Don’t overstate investor power at Uber

Fortune

Why won’t the investors do something?

I read all sorts of variations of that question last week, in regards to the Uber kerfuffle. Some people felt that the company’s shareholders — who have invested around $1.5 billion — should fire CEO Travis Kalanick. Others felt they should insist that Kalanick fire Emil Michael, the Uber executive who floated the possibility of spending $1 million to investigate the private lives of critical journalists. At the very least, they should make sure that Uber employees can’t access user data in order to turn dinner party tricks.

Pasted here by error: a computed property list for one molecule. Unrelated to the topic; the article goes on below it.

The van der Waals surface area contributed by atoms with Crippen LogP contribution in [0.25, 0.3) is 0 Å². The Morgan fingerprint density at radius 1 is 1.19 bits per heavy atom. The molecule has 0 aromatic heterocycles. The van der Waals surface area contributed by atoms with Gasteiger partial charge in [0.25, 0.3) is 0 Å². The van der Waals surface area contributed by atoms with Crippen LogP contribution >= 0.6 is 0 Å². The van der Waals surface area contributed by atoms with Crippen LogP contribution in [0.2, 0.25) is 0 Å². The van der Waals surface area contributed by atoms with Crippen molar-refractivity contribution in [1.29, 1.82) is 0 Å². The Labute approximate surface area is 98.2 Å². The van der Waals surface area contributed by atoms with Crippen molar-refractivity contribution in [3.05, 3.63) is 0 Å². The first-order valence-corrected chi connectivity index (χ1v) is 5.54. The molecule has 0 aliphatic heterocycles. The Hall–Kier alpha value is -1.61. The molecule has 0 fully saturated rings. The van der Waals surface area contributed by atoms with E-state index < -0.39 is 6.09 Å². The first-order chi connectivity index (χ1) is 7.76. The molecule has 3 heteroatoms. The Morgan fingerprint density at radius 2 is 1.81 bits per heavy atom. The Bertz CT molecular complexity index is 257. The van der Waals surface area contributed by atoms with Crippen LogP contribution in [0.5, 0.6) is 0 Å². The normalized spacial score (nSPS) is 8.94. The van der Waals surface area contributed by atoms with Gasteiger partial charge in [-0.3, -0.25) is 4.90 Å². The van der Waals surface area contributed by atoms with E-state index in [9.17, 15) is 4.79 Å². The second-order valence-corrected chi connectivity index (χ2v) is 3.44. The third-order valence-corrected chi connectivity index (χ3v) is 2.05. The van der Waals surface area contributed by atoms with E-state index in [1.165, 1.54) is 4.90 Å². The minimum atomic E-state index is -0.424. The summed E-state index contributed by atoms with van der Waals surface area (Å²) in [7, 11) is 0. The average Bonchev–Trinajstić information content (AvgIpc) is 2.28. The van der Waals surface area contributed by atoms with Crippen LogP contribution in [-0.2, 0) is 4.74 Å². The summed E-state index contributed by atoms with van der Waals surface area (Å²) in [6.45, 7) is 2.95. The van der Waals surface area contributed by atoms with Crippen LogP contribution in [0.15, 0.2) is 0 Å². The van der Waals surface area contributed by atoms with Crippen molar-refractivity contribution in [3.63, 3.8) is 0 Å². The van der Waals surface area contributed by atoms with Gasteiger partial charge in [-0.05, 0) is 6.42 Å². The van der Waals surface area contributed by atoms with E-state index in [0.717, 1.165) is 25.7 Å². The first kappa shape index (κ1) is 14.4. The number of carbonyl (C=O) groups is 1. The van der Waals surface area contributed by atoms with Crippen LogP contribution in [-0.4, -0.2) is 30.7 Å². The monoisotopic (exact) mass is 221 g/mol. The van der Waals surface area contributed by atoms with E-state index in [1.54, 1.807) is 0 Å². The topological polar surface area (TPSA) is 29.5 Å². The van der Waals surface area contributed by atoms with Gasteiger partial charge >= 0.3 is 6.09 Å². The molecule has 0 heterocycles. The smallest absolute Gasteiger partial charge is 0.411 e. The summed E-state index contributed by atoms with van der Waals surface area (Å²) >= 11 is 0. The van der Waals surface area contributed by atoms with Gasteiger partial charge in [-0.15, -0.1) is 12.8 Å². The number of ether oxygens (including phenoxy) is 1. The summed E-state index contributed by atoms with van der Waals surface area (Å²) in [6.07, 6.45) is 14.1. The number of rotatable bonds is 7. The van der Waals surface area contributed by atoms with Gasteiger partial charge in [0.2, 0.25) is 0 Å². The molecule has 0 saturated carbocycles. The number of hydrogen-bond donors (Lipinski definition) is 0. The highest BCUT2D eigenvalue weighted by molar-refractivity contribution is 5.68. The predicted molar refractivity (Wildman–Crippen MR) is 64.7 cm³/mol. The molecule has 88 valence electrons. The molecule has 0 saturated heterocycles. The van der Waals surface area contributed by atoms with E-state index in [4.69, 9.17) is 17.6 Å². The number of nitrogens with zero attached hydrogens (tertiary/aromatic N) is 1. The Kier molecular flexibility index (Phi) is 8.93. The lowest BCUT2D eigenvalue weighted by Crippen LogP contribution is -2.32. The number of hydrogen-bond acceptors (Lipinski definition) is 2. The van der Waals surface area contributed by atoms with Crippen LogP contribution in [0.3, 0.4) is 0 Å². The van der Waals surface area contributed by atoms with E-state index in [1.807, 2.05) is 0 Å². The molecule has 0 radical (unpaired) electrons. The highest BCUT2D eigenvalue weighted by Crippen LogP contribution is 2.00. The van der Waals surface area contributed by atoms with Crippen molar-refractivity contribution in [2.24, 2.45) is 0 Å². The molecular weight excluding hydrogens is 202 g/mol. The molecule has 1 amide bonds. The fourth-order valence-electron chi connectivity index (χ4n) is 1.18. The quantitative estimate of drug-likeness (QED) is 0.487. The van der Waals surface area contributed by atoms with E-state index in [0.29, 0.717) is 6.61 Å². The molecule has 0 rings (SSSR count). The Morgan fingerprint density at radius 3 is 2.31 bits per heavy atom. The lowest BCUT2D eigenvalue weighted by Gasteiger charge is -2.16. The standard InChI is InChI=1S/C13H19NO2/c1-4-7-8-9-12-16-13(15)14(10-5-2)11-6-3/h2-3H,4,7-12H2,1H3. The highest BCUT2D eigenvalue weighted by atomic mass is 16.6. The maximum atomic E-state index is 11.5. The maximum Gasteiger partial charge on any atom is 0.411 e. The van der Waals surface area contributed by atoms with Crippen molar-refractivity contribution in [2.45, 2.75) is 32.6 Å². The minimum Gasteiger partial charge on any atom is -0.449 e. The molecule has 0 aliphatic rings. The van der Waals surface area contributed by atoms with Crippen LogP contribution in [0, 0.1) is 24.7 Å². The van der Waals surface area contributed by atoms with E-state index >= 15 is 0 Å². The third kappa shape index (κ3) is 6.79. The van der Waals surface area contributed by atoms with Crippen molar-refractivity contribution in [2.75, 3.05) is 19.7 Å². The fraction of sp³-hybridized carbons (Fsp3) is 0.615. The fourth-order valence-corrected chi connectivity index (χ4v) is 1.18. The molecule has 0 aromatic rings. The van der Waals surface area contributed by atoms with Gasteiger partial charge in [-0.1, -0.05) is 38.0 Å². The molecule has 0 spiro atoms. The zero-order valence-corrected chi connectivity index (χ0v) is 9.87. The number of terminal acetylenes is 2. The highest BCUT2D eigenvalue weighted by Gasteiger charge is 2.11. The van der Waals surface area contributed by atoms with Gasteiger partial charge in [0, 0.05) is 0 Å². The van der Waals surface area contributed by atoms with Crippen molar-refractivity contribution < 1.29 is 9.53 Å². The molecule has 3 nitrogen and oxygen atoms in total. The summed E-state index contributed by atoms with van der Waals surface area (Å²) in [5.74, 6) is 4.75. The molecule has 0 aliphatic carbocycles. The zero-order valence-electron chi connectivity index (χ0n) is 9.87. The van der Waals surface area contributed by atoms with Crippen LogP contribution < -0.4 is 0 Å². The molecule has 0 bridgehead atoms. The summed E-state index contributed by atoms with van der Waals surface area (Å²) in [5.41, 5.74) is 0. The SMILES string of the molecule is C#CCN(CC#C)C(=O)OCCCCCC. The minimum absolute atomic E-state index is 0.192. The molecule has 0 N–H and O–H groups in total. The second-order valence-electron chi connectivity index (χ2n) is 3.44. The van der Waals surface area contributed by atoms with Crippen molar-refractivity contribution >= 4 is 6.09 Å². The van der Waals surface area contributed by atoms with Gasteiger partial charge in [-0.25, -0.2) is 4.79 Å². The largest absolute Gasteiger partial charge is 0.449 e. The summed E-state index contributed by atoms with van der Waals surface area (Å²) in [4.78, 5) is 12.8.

But here’s the reality: Uber’s investors don’t have the power to do any of that.

Like many of the other hot Silicon Valley tech companies, Uber’s governance structure is said to be heavily tilted toward management. Just like Facebook’s [fortune-stock symbol=”FB”] board couldn’t overrule or fire Mark Zuckerberg, I’m told that Uber’s board can’t overrule or…

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